There's one thing that's certain about Paul McCartney's new Egypt Station album, out today, Sept. 7. It's not what you expect. His last album, NEW, was a typical McCartney melody-based album. That's not the case with Egypt Station. He takes a new route musically for him, anyway, on this album journey that goes in many directions. And not all of it is smooth.
The album, which McCartney himself has described as a concept LP, shifts back and forth with various tempos. It starts off with “Outside Station' with sound effects and a choir, then leaps right into the very rockin' “Come On To Me,” which McCartney first performed for the world at Liverpool's Philharmonic Pub. The sexy overtones of the lyrics are almost forgotten in the rollicking melody. The song is one of the highlights of the album.
A distinct change from “Come On To Me,” is “I Don't Know,” a very introspective song that McCartney in interviews has linked to changing moods. “I got crows out my window, dogs out my door. I don't think I can't take anymore. What am I doing wrong? I don't know.” he sings at the beginning of the song. Probably one of the moodiest and tenderest songs he's done in a while. Up next is “Happy With You,” a joyous folk-y type ballad that is likely for his wife Nancy that also tells of how he's transformed himself and how he used to get wasted and stoned, but no longer. “'Cause I'm happy with you. I have lots of good things to do,” he sings.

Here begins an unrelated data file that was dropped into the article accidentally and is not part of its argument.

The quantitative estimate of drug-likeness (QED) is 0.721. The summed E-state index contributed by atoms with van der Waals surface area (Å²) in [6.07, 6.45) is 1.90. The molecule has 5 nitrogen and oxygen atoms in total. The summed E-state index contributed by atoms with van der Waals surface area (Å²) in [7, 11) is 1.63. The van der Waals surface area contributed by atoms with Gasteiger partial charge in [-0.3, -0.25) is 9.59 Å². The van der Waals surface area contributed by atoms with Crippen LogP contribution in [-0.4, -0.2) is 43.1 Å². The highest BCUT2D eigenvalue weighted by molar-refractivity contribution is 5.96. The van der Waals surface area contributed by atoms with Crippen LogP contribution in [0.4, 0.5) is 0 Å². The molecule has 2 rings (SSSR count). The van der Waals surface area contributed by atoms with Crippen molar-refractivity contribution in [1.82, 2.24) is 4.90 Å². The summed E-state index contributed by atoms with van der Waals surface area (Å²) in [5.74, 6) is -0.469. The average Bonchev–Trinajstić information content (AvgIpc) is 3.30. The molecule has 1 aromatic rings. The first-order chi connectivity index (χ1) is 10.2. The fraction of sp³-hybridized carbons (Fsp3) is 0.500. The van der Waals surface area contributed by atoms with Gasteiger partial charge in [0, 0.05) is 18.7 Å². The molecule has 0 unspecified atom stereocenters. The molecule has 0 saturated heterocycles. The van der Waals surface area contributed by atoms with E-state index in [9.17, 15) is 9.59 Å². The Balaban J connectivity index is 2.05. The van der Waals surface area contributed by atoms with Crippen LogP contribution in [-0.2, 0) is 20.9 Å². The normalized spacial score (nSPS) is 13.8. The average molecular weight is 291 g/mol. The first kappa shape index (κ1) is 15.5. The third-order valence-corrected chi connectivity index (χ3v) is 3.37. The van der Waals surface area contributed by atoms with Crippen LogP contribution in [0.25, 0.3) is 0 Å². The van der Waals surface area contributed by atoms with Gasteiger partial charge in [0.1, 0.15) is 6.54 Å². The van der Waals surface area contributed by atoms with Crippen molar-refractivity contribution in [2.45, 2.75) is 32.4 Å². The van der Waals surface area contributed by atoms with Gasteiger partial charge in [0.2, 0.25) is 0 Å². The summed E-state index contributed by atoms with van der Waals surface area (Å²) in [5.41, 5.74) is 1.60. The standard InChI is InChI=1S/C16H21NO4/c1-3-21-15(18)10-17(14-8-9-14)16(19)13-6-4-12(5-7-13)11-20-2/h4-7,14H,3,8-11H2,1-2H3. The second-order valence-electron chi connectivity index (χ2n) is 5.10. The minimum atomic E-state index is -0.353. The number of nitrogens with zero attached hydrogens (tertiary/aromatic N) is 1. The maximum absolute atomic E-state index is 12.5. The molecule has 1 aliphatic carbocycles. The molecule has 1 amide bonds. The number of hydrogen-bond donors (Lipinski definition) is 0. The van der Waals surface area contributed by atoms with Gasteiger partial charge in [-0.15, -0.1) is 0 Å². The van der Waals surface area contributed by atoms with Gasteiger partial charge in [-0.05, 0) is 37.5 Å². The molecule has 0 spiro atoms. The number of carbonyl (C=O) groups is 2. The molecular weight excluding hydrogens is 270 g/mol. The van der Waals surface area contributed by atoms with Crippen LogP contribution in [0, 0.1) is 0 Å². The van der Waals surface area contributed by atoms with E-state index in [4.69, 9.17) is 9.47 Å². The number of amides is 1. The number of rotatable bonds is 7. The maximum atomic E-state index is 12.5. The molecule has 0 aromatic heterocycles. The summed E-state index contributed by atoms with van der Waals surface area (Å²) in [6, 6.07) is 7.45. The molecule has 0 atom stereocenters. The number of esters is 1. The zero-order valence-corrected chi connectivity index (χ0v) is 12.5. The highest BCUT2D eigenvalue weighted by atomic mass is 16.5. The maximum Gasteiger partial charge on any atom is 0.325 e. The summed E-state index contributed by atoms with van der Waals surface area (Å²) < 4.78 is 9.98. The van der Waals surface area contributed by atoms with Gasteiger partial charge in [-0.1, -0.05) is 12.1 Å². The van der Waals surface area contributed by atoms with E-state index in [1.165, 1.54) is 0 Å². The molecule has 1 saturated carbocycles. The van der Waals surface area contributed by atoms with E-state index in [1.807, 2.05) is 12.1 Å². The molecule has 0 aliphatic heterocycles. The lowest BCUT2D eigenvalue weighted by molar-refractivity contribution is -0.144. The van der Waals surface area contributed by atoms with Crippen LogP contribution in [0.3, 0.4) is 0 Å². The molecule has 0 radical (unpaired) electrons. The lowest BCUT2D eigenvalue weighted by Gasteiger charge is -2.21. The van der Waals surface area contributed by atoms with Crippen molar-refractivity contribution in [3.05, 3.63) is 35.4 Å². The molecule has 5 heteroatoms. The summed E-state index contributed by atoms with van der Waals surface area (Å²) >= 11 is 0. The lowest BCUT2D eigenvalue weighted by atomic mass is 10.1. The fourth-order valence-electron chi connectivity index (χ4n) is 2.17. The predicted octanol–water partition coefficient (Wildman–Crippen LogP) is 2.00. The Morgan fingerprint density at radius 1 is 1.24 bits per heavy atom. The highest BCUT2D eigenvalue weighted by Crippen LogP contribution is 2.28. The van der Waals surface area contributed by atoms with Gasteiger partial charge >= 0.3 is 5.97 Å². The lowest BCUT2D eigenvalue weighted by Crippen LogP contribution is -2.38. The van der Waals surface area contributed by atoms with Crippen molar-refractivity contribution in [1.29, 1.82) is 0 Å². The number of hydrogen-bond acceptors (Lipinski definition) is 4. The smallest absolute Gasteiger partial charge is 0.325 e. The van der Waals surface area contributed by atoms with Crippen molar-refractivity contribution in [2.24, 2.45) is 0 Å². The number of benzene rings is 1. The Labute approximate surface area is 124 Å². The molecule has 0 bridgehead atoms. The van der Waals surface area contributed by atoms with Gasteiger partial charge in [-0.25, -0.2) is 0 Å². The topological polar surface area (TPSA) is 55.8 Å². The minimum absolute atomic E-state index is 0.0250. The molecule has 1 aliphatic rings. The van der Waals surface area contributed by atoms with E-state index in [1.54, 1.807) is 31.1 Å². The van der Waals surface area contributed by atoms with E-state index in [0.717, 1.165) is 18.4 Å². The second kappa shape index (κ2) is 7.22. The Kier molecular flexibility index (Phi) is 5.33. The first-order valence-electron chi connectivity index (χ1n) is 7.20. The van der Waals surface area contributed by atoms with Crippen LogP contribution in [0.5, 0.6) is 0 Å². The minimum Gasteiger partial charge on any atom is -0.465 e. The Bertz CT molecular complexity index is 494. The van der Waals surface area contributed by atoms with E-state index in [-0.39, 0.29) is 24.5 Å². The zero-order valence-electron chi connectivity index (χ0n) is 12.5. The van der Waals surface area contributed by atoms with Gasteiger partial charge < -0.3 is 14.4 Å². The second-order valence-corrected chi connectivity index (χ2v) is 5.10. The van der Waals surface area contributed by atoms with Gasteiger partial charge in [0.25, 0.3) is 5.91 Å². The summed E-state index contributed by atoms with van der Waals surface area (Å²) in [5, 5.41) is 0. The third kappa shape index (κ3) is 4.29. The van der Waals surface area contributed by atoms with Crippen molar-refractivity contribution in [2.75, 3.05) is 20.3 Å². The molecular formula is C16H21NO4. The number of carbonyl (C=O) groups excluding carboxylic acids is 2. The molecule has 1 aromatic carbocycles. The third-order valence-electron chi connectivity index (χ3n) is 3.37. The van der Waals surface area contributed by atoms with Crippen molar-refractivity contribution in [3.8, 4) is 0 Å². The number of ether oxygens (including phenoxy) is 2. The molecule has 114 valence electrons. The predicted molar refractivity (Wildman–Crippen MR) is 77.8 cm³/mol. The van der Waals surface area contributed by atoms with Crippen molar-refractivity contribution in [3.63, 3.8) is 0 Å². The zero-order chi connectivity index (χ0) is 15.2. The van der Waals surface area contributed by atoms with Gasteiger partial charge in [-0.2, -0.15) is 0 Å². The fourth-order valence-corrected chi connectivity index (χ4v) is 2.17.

“Fuh You” is McCartney, who can be devilish at times (remember Kisses on the Bottom?), at it again. There's no question what he means here. But hey, it's cute, especially coming from him.
The album shifts back into gear with another good rocker, “Who Cares,” another McCartney song in which he sends a message. “Who cares what the idiots say? Who cares what the idiots do? Who cares about the pain in your heart? Who cares about you? I do.” It's back to ballads with “Confidante,” which is highlighted by some nice guitar work.
The second half of the album doesn't flow as nicely as the first. The ballad “People Want Peace” sounds out of place in the middle of the album and might have been better ending it. “Dominoes,” another ballad, is one of the better tracks on this side. “Back in Brazil,” though, is very weak and tries, unsuccessfully, to jump all over rhythm-wise. And then there's the jarring chorus of what sounds like “Itchybob.” “Do It Now” is a beautiful ballad that flows smoothly like “Maybe I'm Amazed.” “Do it now while the vision is clear. Do it now while the feeling is here.”
McCartney said in an interview in MOJO that “Despite Repeated Warnings” is the song about President Trump, but also talks indirectly about climate change deniers. “Despite repeated warnings, there's dangers up ahead.” The final track, “Hunt You Down/Naked/CLink,” is almost a jam session with the combination of musical styles.
All in all, Egypt Station, isn't one of McCartney's most accessible. Maybe time will prove us wrong. But for now, it's an adventure. And maybe that's what this trip is all about.